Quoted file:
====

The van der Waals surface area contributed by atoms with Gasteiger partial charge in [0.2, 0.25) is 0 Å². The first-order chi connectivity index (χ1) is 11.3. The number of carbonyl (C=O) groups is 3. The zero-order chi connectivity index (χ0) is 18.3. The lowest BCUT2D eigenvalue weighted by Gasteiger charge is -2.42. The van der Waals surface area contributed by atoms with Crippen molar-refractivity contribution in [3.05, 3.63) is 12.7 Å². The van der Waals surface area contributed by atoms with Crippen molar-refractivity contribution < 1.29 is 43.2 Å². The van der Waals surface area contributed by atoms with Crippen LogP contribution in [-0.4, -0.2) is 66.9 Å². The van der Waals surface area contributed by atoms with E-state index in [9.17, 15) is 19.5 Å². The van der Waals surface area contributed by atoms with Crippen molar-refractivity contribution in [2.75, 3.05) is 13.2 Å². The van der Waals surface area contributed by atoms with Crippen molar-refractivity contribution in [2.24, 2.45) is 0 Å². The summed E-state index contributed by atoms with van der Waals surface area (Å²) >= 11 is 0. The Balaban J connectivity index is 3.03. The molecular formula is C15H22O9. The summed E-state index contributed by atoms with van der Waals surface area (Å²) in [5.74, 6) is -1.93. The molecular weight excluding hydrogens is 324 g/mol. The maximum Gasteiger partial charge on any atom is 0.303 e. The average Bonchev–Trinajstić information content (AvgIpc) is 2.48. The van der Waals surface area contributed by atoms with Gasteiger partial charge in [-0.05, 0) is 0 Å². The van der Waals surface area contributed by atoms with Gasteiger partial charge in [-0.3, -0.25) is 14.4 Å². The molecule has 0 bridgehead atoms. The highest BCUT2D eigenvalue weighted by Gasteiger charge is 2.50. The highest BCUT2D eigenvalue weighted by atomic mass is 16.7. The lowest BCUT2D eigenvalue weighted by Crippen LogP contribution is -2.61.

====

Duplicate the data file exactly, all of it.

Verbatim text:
The van der Waals surface area contributed by atoms with Gasteiger partial charge in [0.2, 0.25) is 0 Å². The first-order chi connectivity index (χ1) is 11.3. The number of carbonyl (C=O) groups is 3. The zero-order chi connectivity index (χ0) is 18.3. The lowest BCUT2D eigenvalue weighted by Gasteiger charge is -2.42. The van der Waals surface area contributed by atoms with Crippen molar-refractivity contribution in [3.05, 3.63) is 12.7 Å². The van der Waals surface area contributed by atoms with Crippen molar-refractivity contribution < 1.29 is 43.2 Å². The van der Waals surface area contributed by atoms with Crippen LogP contribution in [-0.4, -0.2) is 66.9 Å². The van der Waals surface area contributed by atoms with E-state index in [9.17, 15) is 19.5 Å². The van der Waals surface area contributed by atoms with Crippen molar-refractivity contribution in [2.75, 3.05) is 13.2 Å². The van der Waals surface area contributed by atoms with Crippen molar-refractivity contribution in [2.24, 2.45) is 0 Å². The summed E-state index contributed by atoms with van der Waals surface area (Å²) >= 11 is 0. The Balaban J connectivity index is 3.03. The molecular formula is C15H22O9. The summed E-state index contributed by atoms with van der Waals surface area (Å²) in [5.74, 6) is -1.93. The molecular weight excluding hydrogens is 324 g/mol. The maximum Gasteiger partial charge on any atom is 0.303 e. The average Bonchev–Trinajstić information content (AvgIpc) is 2.48. The van der Waals surface area contributed by atoms with Gasteiger partial charge in [-0.05, 0) is 0 Å². The van der Waals surface area contributed by atoms with Gasteiger partial charge in [-0.3, -0.25) is 14.4 Å². The molecule has 0 bridgehead atoms. The highest BCUT2D eigenvalue weighted by Gasteiger charge is 2.50. The highest BCUT2D eigenvalue weighted by atomic mass is 16.7. The lowest BCUT2D eigenvalue weighted by Crippen LogP contribution is -2.61.